Stickers As a Social Good- "Fuck You, Revenge Sites" Edition

Vigilantes! Sometimes we need them to right wrongs that those cowards in law enforcement don't have time/competence/souls for! Sometimes vigilantes are just bitter or profit-seeking dick-mold that dedicate entire websites to outing women alleged to bed some other broad's piece requiring no evidence. To those vigilantes, I say "Fuck you, get the bubonic plague, and be convinced in a fever dream that the only cure is going down on the corpse of a tree sloth." On Voting Day, I was the bad bitch that I so often am and took not one but TWO "I Voted" stickers. Witness me with my contraband below:

IMG_0794 Now my plan was to sit out the next election, dust this sucker off and wear it again in two years. BUT THE FATES HAD DIFFERENT PLANS, AS THEY OFTEN DO.  I went on my morning run to Brighton Beach and on the train ride back to my abode saw that someone had put up some janky wanted poster featuring a woman's name, photograph, and several charming accusations against her.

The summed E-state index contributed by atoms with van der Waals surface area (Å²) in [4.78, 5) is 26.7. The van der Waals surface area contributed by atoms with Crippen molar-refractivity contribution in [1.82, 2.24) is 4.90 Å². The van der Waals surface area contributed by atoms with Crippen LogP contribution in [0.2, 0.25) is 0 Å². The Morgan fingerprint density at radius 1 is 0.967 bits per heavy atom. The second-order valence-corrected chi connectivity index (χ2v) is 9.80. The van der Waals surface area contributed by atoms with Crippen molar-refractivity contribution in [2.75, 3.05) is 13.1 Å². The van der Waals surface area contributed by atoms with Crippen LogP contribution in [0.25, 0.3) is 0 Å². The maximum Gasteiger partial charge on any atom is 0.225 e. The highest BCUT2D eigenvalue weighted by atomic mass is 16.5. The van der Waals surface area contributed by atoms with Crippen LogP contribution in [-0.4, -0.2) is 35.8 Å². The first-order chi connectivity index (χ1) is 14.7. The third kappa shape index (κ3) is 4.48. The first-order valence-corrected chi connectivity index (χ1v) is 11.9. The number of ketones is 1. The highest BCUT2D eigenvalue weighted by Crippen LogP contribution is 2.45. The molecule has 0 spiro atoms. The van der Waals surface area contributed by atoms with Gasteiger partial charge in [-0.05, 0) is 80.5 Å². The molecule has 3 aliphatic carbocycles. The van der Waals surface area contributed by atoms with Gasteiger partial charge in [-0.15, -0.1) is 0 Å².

Screen Shot 2014-11-28 at 8.49.24 PMFirst of all, you can be a slut, you can be a man stealer, or you can be a whore, but you cannot, I  repeat , YOU CANNOT be all three at once.  Sluts give it away for free, man stealers are ultimately girlfriends, and whores get paid for that shit so make up  your damn mind when you throw around your bullshit names.Also, know who wrecks homes? PEOPLE THAT LIVE INSIDE THEM SO QUIT BLAMING THE SIDE PIECE FOR THAT SHIT. I decided that this broad in the picture looked real nice and tried to take down the whole flyer but the MTA staff was creeping around hard so I had to quickly affix my sticker over her face so at least one fewer subway car will be adorned with her face in an attempt to humiliate someone that most likely didn't do anything wrong and some asshole is just pissed at her and throwing her face up on the subway like some deranged Regina George with a MetroCard and too much free time.